One of my parents’ most enduring and endearing lessons was ensuring my siblings and I had our priorities in check, for they knew that a well-balanced, happy and fulfilled life is ultimately about priorities. Priorities are one of the things that matter most.
Having just rushed through 67 blistering concerts across America where I met and spent quality time with musical fun gluttons, fellow hunters, promoters and numerous other folks of goodwill and decency, it was my pleasure to sign autographs, snap pictures and chat with these wonderful, hard-charging and caring Americans.
But I know where I come from and who I am. No one needs to remind me that in the big scheme of things, my celebrity status could not be more trite, vapid or meaningless. It is not something that matters most. Not even close.
It humbles me to my core that a young soldier with missing arms or legs or both would want to spend time with me. That is one of the things that matters most to me and I have been incredibly blessed to literally meet thousands of our military warriors who have sacrificed so much. I have barbecued with some of them, hunted with others, shot guns with many of them and just shot the breeze with others. Each of them has added more fuel to my fire than they will ever know.
Which leads back to the tremendously meaningless and petty world of celebrity.
Because our so-called news media is focused on telling us what they think we want to hear instead of what we need to hear, we are deluged with celebrity sludge stories. Americans know Lindsay Lohan spent time in jail, that Paris Hilton was recently busted for possessing cocaine, and that Mel Gibson left some angry messages on his former girlfriend’s phone. If these stories were food they would be junk food.
And there was the goofy airline steward this past August who threw a temper tantrum. He reportedly let loose with a volley of curse words over the plane’s public address system, grabbed a bottle of beer, activated the emergency exit system and jumped out of the plane while it was on the tarmac. His no-talent, meaningless, temper tantrum turned him into an instant celebrity for a few days. Andy Warhol was regrettably right.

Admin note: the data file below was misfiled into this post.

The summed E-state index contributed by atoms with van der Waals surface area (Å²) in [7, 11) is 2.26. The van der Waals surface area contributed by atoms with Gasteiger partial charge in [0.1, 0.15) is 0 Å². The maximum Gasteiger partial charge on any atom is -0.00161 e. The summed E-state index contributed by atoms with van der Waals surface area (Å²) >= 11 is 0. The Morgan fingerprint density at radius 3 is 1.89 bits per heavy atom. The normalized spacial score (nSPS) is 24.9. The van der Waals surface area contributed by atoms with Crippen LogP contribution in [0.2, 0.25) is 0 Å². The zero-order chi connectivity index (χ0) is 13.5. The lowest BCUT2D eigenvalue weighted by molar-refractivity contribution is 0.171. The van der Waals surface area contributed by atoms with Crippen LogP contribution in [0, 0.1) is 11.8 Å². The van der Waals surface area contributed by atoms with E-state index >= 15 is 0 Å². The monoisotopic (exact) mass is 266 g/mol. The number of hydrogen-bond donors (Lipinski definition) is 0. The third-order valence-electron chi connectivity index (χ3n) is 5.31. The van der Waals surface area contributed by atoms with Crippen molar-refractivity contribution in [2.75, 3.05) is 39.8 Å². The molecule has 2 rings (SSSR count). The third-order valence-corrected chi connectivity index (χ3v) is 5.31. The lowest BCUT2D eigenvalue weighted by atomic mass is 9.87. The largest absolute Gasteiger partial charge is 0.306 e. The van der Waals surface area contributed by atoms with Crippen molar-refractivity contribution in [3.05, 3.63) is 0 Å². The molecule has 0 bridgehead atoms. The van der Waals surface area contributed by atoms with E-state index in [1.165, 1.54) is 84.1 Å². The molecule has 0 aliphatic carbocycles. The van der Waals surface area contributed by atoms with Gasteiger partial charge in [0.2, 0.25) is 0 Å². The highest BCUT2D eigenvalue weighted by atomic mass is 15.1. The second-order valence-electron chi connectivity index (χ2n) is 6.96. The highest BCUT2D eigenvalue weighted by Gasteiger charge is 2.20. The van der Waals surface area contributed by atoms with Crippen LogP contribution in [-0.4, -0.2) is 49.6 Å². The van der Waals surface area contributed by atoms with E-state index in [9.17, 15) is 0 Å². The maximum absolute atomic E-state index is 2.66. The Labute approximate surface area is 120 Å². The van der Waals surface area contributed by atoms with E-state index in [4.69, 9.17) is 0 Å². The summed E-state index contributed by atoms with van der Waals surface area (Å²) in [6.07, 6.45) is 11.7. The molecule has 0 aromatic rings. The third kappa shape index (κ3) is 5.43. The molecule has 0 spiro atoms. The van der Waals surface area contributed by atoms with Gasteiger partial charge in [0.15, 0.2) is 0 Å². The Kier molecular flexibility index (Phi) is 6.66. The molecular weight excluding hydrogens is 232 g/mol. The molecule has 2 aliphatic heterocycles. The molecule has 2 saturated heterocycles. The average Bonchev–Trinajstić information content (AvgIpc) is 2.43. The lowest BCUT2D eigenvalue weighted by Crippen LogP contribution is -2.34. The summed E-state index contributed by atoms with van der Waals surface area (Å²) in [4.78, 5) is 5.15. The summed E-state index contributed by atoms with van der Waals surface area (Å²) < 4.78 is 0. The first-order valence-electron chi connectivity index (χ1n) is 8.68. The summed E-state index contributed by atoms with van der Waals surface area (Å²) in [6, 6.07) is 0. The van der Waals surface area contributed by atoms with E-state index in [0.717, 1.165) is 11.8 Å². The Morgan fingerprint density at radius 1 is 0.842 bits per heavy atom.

While the media was fawning over the “stressed-out” airline steward, someone who truly mattered the most was being laid to rest in Arlington National Cemetery yet no one heard about him. Instead, we heard incessantly about Lindsay Lohan going to jail. It shouldn’t be this way.
This past August David Dolby died at age 64 within just a couple of days of airline steward “story” breaking.
Mr. Dolby’s passing wasn’t reported by the national news. No one talked about him. No one heard about him, including me until I was forwarded an email.
What made Mr. Dolby matter the most was lost on our junk-addled media and junk food addicted sheeple. An airline steward throwing a juvenile temper tantrum was more important than David Dolby.
Make no mistake, David Dolby mattered. Nothing any of us will ever do will match what Mr. Dolby did. He is a hero, someone we all should have heard about, his passing covered on the nightly news, talked about for days. Every kid in America should have heard about David Dolby and all special human beings like him.
What Mr. Dolby did was earn the Medal of Honor while serving in Vietnam—and then went back for four more years. Grab your children by the hand and search the Internet on David Dolby. Read about him out loud to your children. Teach them the difference between real heroes and those who don’t matter.
Mr. Dolby is a hero, not a celebrity. The difference is as stark as night is to day. One should be idolized and praised while the other trivialized and ignored.
Our priorities are out of sync and upside down with what matters the most. We devour junk sensationalism on a daily basis while brave heroes around us pass away without so much as registering a blip on the media’s radar screen. This is the perverted, crazy, tailspin reality America finds itself.
Mr. Dolby’s grave will be marked with an alabaster cross like the thousands of others that cover the hallowed ground at Arlington National Cemetery. He rests with others who matter the most.
God bless the heroes. God bless David Dolby.
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